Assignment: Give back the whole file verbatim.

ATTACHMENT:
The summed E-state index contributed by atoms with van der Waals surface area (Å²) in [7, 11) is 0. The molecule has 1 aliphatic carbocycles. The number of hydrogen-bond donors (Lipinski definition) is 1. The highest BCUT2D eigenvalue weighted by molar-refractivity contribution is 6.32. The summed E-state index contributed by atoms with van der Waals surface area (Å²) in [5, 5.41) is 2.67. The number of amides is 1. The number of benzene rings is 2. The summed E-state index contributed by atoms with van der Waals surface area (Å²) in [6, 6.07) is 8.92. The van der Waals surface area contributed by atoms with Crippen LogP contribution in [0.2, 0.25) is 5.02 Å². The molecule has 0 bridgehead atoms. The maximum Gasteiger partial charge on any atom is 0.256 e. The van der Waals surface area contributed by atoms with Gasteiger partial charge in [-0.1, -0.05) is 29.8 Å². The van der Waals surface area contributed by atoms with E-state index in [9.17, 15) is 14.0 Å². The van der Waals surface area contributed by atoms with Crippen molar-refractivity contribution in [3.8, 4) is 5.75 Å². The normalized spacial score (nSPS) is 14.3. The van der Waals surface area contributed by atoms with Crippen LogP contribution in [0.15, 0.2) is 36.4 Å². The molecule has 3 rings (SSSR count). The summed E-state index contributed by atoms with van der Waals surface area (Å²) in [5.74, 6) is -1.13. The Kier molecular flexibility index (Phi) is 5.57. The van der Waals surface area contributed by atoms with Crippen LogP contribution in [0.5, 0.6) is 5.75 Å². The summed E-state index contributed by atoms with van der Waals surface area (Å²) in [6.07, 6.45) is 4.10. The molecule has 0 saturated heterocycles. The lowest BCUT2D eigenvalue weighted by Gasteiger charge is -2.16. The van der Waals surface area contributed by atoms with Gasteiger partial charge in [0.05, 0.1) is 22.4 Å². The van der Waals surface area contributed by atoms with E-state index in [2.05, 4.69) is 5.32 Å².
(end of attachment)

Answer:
The summed E-state index contributed by atoms with van der Waals surface area (Å²) in [7, 11) is 0. The molecule has 1 aliphatic carbocycles. The number of hydrogen-bond donors (Lipinski definition) is 1. The highest BCUT2D eigenvalue weighted by molar-refractivity contribution is 6.32. The summed E-state index contributed by atoms with van der Waals surface area (Å²) in [5, 5.41) is 2.67. The number of amides is 1. The number of benzene rings is 2. The summed E-state index contributed by atoms with van der Waals surface area (Å²) in [6, 6.07) is 8.92. The van der Waals surface area contributed by atoms with Crippen LogP contribution in [0.2, 0.25) is 5.02 Å². The molecule has 0 bridgehead atoms. The maximum Gasteiger partial charge on any atom is 0.256 e. The van der Waals surface area contributed by atoms with Gasteiger partial charge in [-0.1, -0.05) is 29.8 Å². The van der Waals surface area contributed by atoms with E-state index in [9.17, 15) is 14.0 Å². The van der Waals surface area contributed by atoms with Crippen molar-refractivity contribution in [3.8, 4) is 5.75 Å². The normalized spacial score (nSPS) is 14.3. The van der Waals surface area contributed by atoms with Crippen LogP contribution in [0.15, 0.2) is 36.4 Å². The molecule has 3 rings (SSSR count). The summed E-state index contributed by atoms with van der Waals surface area (Å²) in [5.74, 6) is -1.13. The Kier molecular flexibility index (Phi) is 5.57. The van der Waals surface area contributed by atoms with Crippen LogP contribution in [0.5, 0.6) is 5.75 Å². The summed E-state index contributed by atoms with van der Waals surface area (Å²) in [6.07, 6.45) is 4.10. The molecule has 0 saturated heterocycles. The lowest BCUT2D eigenvalue weighted by Gasteiger charge is -2.16. The van der Waals surface area contributed by atoms with Gasteiger partial charge in [0.05, 0.1) is 22.4 Å². The van der Waals surface area contributed by atoms with E-state index in [2.05, 4.69) is 5.32 Å².